The libertine gets his greatest joy from the destruction of his victims, but this joy self-destructs, annihilating its own cause. "The pleasure of killing a woman," says one,
is soon over; once dead, she feels nothing more; the pleasure of making her suffer disappears with her life.... Let's brand her with a red-hot iron; let's mark her indelibly; from this injury she will suffer to the last moment of her life and our lust, prolonged without end, will only grow more delicious.
Similarly, Saint-Fond, not content with simple methods of torture, dreams of a kind of infinitely protracted death for everyone. To this end he devises an undeniably ingenious system to avail himself, in this upper world, of the inexhaustible resources of Hell for torturing whom he wishes. Clairwill chides Saint-Fond for what she terms his excesses, and tries to to set him back on the right path:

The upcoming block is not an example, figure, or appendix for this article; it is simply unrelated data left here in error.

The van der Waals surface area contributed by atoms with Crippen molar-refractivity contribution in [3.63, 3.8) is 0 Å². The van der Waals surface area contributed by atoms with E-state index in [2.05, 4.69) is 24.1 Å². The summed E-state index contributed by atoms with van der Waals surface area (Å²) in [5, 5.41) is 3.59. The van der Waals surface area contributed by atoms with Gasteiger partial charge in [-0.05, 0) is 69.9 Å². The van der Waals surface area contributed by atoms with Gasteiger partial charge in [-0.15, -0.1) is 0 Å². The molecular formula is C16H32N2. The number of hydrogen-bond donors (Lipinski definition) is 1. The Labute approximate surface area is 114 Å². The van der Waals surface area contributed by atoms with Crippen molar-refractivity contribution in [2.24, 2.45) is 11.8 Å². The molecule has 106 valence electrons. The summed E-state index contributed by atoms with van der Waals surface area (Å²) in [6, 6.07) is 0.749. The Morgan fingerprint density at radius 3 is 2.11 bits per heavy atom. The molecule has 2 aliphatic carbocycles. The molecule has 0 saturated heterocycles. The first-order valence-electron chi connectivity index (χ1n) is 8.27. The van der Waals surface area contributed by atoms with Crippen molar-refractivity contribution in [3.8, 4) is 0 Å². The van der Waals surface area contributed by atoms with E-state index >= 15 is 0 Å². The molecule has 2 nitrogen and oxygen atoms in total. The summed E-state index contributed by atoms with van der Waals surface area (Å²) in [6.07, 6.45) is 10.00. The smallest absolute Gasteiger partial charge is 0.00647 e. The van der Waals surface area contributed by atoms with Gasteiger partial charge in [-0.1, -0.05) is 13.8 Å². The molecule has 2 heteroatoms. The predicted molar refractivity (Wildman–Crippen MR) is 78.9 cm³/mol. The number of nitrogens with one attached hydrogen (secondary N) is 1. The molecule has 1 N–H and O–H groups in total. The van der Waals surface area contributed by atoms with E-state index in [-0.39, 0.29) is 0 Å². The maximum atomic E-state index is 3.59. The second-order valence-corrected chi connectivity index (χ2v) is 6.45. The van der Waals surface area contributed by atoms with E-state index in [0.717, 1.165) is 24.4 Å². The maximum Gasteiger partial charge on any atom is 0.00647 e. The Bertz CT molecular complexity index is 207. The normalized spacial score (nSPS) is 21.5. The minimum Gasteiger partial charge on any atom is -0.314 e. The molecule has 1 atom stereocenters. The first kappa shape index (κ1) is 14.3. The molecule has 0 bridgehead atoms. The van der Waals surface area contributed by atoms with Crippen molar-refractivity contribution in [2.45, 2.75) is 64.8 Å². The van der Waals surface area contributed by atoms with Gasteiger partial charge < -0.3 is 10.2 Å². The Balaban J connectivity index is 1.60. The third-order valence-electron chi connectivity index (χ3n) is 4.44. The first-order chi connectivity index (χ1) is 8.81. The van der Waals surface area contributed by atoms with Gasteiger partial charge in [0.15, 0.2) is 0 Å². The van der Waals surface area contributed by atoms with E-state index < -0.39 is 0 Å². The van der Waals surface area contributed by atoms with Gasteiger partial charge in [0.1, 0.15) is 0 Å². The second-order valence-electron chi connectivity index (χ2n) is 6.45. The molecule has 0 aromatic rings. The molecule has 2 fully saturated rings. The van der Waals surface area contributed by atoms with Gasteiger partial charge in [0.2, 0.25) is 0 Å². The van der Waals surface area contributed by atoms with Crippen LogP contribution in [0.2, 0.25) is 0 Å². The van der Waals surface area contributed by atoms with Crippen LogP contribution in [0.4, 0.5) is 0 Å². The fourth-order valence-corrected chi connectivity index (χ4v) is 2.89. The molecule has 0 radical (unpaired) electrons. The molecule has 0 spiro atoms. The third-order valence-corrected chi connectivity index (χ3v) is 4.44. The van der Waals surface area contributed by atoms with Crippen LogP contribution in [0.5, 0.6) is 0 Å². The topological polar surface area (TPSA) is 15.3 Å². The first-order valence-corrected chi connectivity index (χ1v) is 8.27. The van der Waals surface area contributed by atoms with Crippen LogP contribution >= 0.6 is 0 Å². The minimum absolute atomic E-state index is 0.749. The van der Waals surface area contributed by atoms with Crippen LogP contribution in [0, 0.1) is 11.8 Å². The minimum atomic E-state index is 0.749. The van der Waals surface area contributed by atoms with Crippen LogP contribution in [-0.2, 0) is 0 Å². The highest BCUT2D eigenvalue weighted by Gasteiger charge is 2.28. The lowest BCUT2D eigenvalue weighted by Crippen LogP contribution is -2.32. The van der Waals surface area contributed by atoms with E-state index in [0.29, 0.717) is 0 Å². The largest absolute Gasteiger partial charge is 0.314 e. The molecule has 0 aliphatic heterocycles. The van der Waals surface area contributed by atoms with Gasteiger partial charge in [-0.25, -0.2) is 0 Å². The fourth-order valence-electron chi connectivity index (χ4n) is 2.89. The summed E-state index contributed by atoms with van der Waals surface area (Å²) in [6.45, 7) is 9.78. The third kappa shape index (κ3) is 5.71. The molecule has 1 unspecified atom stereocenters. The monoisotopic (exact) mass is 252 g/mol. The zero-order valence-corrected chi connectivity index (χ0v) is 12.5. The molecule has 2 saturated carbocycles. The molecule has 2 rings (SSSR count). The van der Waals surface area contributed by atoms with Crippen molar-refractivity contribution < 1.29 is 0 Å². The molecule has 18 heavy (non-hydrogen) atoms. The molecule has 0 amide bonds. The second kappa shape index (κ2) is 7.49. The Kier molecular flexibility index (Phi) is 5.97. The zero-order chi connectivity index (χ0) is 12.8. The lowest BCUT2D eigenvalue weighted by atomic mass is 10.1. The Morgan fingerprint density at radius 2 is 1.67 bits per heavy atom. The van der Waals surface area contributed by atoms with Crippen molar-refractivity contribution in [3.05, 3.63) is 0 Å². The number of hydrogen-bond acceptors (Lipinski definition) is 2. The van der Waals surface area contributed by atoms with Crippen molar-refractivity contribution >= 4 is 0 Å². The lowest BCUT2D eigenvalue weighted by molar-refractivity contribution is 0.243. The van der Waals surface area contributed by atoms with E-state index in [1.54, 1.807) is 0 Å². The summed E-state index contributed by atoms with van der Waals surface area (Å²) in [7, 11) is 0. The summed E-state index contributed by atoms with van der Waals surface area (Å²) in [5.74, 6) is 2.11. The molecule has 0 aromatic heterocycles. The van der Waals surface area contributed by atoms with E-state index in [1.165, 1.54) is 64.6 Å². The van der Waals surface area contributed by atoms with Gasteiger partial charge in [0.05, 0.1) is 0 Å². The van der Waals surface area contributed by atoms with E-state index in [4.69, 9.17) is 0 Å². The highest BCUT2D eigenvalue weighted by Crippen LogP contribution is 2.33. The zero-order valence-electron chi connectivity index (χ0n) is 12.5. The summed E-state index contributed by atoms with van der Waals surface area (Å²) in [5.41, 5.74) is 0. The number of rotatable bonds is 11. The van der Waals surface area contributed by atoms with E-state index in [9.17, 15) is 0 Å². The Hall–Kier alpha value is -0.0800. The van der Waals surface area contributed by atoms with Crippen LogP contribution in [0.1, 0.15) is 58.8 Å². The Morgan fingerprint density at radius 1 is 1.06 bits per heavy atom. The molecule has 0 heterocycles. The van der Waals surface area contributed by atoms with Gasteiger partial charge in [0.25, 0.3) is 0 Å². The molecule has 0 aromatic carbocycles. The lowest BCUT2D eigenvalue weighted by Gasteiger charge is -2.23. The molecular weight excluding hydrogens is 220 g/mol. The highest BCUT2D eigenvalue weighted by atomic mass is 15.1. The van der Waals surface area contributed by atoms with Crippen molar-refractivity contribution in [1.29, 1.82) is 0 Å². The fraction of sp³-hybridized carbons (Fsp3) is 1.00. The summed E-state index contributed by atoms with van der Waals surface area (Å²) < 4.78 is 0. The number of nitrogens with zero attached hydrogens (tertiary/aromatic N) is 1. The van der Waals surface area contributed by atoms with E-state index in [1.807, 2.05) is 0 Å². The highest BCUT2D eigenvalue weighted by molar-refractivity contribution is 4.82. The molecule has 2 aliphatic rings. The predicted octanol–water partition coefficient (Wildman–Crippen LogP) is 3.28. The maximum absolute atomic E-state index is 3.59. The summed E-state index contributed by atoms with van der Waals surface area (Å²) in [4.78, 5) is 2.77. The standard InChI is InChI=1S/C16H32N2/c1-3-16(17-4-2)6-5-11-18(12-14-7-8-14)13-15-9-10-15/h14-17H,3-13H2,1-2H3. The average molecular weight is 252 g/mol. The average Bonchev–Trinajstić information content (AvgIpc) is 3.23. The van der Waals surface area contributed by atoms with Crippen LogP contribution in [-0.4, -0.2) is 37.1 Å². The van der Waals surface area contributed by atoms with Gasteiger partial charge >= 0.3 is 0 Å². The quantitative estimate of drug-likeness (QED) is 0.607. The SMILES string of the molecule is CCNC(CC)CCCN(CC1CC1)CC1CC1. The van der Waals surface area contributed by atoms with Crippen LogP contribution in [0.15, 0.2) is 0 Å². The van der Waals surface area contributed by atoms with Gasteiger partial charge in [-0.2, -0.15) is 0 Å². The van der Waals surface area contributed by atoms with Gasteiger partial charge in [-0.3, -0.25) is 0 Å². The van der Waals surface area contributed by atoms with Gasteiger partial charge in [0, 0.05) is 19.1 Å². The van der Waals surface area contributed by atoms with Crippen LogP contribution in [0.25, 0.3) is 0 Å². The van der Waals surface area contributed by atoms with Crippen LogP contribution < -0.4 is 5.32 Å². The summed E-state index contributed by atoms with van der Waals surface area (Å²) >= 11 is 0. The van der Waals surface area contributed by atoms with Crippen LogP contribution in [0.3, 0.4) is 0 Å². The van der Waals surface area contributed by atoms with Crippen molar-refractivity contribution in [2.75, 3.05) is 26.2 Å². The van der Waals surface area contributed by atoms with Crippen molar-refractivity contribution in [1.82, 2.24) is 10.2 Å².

Get rid of that voluptuous idea that works you up so much—that of indefinitely dragging out the agonies of the creature you want to kill—and replace it with a greater number of victims. Don't try to prolong the murder of a single person, which is impossible, but kill many of them, which can be easily done.